Alice Guy-Blaché was a prolific filmmaker and a cinematic pioneer, yet she has largely been erased from the history books. In this entertaining and enlightening documentary, Pamela B. Green goes on an eventful journey to discover the astonishing scope of Guy-Blaché’s career, and probe just why she has been forgotten.
In a remarkably short period of time in the early 1900s, Guy-Blaché rose from a secretary to running a leading film studio in her native France. She was one of the very first to make a narrative film, and pioneered the use of close ups, hand-tinted colour and synchronised sound. When she emigrated to the US she began all over again, setting up the prolific Solax Studios in New Jersey.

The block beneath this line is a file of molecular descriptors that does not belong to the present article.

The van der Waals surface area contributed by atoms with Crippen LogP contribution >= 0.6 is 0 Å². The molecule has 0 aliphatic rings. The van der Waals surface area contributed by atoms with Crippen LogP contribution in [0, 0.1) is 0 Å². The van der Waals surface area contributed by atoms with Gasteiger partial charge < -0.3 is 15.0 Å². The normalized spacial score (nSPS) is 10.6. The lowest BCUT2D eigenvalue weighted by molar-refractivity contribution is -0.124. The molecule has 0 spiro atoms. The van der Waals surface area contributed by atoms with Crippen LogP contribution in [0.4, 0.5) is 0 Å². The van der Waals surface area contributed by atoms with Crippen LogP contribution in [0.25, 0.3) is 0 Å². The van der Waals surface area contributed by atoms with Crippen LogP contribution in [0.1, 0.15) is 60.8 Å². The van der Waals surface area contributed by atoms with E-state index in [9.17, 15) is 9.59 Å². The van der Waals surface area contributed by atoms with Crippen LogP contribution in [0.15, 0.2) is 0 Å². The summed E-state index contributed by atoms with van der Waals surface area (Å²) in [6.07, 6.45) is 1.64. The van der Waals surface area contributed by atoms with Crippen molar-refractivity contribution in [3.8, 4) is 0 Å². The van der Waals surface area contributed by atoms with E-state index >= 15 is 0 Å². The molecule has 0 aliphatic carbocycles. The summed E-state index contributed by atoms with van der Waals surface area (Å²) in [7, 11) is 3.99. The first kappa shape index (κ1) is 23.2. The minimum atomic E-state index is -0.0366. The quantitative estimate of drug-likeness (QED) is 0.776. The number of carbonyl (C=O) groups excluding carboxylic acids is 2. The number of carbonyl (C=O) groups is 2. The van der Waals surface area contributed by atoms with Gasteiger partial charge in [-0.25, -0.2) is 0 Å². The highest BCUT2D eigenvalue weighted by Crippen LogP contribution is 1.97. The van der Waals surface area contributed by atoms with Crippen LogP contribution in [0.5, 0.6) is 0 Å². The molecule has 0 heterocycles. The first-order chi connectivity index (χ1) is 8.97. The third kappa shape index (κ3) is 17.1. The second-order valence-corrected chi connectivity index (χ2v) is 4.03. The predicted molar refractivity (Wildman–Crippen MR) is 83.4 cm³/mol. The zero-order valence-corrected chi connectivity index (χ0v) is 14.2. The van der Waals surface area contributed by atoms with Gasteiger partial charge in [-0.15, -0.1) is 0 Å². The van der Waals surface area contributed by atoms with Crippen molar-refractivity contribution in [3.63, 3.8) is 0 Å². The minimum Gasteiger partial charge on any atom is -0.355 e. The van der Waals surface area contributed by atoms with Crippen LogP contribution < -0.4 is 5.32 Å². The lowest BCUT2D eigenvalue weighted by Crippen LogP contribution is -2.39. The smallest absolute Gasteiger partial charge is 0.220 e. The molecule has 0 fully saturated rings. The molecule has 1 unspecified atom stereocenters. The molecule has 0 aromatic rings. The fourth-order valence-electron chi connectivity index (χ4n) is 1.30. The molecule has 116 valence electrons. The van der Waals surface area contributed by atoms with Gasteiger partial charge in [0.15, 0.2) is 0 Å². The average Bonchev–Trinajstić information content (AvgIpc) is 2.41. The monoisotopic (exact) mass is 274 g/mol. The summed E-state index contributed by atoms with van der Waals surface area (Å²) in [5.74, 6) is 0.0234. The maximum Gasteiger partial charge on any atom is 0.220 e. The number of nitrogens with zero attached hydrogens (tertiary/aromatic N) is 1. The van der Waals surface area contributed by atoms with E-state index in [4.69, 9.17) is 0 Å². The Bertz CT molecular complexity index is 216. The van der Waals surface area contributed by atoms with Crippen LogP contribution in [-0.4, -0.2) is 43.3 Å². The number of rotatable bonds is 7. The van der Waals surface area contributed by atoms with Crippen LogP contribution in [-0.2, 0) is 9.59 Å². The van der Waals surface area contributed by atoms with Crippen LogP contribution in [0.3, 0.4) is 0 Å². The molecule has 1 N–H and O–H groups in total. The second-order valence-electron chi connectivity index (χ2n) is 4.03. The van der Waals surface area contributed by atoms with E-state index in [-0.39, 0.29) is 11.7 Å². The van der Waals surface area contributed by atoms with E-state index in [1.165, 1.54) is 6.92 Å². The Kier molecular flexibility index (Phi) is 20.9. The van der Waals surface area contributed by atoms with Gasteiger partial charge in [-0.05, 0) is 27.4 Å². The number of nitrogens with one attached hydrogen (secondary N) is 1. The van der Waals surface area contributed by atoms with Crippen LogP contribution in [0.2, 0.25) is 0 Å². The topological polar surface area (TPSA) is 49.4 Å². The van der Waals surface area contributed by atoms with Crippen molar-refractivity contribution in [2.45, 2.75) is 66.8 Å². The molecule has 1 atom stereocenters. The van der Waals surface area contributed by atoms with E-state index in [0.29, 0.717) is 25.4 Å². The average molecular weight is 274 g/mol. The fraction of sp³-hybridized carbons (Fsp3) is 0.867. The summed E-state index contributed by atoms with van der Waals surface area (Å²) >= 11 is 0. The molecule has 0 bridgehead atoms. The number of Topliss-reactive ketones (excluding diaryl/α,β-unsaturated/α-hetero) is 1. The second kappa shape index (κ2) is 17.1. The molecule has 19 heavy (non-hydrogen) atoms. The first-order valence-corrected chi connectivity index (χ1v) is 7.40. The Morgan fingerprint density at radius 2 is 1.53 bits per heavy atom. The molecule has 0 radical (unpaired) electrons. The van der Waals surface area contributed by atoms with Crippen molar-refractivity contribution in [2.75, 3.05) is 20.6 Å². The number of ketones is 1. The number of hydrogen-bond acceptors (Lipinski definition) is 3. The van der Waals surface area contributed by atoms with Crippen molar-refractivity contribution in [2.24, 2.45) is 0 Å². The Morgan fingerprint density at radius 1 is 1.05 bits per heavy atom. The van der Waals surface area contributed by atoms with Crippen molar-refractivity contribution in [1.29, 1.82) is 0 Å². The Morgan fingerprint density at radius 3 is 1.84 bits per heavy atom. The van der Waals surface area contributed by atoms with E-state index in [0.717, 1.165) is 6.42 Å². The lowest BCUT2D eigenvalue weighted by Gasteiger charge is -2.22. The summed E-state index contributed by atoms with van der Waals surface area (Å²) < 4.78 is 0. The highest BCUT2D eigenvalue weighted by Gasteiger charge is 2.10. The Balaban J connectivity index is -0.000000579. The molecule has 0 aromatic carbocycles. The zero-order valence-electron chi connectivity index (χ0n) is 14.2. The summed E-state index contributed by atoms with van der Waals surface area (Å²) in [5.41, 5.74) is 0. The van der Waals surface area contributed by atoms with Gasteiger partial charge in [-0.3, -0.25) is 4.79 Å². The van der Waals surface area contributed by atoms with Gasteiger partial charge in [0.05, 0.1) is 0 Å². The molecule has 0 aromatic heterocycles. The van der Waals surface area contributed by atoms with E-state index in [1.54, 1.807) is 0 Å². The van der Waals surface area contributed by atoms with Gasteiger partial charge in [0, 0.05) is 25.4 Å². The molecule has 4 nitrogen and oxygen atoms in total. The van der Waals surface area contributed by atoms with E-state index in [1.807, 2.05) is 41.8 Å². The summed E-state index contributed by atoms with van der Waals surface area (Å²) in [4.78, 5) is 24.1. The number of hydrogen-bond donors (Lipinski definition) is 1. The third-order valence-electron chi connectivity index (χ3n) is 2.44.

In her quest to unearth everything she can about Guy-Blaché’s remarkable life, Green interviews 90 filmmakers and historians, and criss-crosses the US, procuring a wealth or artifacts and anecdotes from Guy-Blaché’s descendants.
The screening on 18th January was followed by a panel discussion with freelance writer, critic and film historian Pamela Hutchinson, SilentLondon.co.uk, hosted by Mia Bays, Director-at-Large of Birds' Eye View.
This event was part of the Reclaim The Frame project - a mission to bring ever-greater audiences to films by women to widen and enrich cinema’s perspective of the world, run by charity Birds’ Eye View, and backed by the British Film Institute’s Audience Fund. To join the #ReclaimTheFrame mission and receive free cinema tickets, discount codes and other film goodies go to Bit.ly/BEVRTF.